Although ridding the area of ISIS has been on the agendas of Ankara and Washington, the two sides continue to have major differences of opinion on how they should proceed to do so. The issue has been complicated further with Russia's involvement in the Syrian civil war and the recent confrontation between Ankara and Moscow over the downing of a Russian jet. It remains unlikely the sides will bridge their differences anytime soon.

Yet even if the border issue is resolved, Turkey may still have issues with regards to ISIS militants entering in the guise of refugees. Ankara's ability to perform background security checks and surveil refugees is strained due to the more than two million refugees that it is already hosting. The issue becomes especially acute during times of major clashes, when refugees flood Turkish borders in the tens of thousands per day.

Even if, on one fateful day, the wars in Syria and Iraq are resolved, Turkey's worries may not be over. The potential for foreign fighters to return would present another major challenge. Rather than going through stringent security checks to travel to Europe or the U.S. (which would be especially problematic due to security measures at airports), the fighters may choose to use the land route to travel to bordering countries, including Turkey, to strike at transatlantic diplomatic missions instead.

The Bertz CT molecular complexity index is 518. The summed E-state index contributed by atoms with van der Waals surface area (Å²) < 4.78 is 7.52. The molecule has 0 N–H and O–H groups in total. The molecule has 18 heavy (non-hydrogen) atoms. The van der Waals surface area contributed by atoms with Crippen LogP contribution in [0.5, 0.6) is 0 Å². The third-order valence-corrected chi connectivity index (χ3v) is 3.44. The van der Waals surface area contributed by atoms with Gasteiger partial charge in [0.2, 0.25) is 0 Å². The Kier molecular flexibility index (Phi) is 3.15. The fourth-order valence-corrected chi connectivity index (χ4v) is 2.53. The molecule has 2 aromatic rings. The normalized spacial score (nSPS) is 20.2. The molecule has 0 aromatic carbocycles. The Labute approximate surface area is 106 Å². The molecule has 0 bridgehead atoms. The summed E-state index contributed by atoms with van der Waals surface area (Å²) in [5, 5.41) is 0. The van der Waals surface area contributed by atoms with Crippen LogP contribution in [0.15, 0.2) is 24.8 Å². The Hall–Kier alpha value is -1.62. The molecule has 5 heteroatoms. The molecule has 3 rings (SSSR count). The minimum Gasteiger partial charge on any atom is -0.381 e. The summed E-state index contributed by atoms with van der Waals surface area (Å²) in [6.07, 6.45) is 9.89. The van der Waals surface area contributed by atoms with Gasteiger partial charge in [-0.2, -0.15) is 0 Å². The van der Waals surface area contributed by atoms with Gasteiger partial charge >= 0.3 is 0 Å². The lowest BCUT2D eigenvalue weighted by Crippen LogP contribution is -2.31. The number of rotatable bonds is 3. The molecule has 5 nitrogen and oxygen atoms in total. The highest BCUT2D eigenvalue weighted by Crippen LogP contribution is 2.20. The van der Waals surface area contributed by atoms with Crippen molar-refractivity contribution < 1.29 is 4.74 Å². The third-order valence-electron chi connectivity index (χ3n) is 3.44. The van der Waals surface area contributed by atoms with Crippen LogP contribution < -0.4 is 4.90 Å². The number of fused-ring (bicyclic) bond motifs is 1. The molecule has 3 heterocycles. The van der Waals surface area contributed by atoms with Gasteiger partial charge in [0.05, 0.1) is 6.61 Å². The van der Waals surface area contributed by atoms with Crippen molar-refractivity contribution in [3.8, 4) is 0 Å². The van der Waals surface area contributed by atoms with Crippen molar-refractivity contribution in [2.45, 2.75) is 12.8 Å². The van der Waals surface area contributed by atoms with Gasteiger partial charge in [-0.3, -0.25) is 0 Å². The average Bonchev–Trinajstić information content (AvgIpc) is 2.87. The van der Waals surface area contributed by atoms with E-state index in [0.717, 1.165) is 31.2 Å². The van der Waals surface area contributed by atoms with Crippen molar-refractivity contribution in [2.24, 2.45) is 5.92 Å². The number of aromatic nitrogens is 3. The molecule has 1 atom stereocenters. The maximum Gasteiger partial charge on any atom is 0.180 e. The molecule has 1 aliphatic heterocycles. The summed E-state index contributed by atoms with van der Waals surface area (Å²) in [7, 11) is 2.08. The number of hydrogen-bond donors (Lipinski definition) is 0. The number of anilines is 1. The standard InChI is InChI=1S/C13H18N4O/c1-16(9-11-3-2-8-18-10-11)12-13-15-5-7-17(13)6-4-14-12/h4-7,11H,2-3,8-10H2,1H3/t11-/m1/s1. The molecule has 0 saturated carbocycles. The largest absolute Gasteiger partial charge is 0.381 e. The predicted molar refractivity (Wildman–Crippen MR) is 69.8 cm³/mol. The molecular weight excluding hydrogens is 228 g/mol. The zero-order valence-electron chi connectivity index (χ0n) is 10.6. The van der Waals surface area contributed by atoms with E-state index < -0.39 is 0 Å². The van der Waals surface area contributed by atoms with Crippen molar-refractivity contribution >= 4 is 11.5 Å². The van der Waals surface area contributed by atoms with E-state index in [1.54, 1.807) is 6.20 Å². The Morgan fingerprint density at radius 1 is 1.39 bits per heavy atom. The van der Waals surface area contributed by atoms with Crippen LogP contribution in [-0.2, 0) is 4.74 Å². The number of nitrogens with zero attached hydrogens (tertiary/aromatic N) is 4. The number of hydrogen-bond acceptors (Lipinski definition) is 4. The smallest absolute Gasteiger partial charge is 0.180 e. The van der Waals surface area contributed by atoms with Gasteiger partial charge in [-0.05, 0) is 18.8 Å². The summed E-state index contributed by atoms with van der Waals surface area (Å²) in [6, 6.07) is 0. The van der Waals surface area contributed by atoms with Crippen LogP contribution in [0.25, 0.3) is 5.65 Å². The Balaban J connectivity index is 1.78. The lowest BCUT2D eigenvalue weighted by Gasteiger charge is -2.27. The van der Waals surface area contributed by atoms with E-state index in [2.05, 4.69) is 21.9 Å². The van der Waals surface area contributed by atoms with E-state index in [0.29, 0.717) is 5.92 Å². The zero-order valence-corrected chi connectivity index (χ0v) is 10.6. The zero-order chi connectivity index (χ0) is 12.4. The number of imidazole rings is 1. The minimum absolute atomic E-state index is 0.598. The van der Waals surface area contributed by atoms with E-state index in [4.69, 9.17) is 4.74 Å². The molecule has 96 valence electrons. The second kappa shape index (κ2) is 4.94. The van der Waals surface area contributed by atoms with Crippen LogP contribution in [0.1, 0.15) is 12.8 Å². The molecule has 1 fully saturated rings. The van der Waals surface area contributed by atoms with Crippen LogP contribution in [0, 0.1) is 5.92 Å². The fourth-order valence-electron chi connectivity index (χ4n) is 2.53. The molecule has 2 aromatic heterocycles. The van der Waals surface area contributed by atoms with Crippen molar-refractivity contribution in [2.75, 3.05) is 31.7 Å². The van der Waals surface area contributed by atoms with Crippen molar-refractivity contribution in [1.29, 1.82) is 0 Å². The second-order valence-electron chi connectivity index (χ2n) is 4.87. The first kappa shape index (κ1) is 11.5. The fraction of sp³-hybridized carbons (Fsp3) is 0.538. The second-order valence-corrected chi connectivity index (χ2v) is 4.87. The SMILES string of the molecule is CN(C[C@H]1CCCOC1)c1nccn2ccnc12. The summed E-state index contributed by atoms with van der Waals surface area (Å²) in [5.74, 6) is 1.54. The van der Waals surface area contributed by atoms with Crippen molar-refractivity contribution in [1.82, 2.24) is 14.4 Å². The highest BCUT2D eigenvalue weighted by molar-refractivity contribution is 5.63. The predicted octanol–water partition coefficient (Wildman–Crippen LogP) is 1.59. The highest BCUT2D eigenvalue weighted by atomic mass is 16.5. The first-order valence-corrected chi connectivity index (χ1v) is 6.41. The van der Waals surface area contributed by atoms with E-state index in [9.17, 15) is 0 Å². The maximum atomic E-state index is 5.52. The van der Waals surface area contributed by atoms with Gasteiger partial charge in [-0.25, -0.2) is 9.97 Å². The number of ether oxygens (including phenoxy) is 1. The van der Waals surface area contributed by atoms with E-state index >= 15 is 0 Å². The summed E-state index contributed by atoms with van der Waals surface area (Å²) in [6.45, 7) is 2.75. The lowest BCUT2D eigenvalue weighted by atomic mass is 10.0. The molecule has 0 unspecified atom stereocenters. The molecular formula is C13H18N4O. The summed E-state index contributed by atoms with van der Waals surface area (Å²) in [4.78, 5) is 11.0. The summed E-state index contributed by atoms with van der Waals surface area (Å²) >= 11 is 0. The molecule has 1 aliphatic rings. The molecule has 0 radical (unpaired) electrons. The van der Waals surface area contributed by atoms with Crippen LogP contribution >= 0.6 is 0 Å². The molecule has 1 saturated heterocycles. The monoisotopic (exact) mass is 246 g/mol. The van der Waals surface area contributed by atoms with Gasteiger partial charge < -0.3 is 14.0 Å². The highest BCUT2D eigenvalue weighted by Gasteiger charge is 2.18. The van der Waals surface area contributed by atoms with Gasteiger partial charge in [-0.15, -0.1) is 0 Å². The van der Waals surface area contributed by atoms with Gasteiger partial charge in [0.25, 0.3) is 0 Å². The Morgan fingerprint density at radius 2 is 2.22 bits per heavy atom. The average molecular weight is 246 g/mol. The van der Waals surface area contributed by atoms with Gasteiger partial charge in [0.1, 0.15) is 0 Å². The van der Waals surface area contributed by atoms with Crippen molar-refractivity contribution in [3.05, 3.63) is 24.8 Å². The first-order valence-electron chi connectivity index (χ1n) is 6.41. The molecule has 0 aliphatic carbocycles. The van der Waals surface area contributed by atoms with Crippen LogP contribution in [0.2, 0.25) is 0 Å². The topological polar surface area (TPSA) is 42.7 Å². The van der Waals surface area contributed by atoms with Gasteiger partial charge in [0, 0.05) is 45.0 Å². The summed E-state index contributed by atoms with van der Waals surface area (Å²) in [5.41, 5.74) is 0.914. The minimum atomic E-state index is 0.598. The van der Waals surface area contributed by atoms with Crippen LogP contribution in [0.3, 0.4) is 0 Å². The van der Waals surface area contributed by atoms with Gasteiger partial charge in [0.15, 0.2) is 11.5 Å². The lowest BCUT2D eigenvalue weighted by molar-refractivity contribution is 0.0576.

Still, that is not to say Turkey is completely defenseless against ISIS. Turkey has been increasing its cooperation with its allies in NATO and its partners in the region to share intelligence against ISIS operatives. After the latest attacks, it is also very likely for Ankara, which has been bogged down in its resumed fighting with the PKK, to reprioritize its fight and precautions against ISIS.

Against all the worry in Europe over the threats rising from Syrian refugees and ISIS-inspired lone wolf attacks, it is unlikely that the Sultanahmet attack will usher a new epoch of threats against European capitals. Although it can be argued that European capitals may present more sensational targets, it is also the case that European countries are exposed to less risk compared to Turkey and other immediate neighbors of Syria and Iraq.

For one, most European countries are able to filter through the refugees that they allow to cross their borders. This also allows them to continue surveilling the refugees that they accept for any suspicious activity. Furthermore, the recent understanding reached between Turkey and the EU will see an Ankara more willing and able to stem the flow of refugees to Europe.

Nevertheless, in order to truly reduce threats emanating from Syria and transiting through Turkey, Europe will have to see Turkey as a partner, not solely as a buffer zone, and share accordingly the burdens of the calamities in Syria and Iraq that Ankara is facing.

Doruk Ergun is a security analyst at the Istanbul-based Center for Economics and Foreign Policy Studies (EDAM).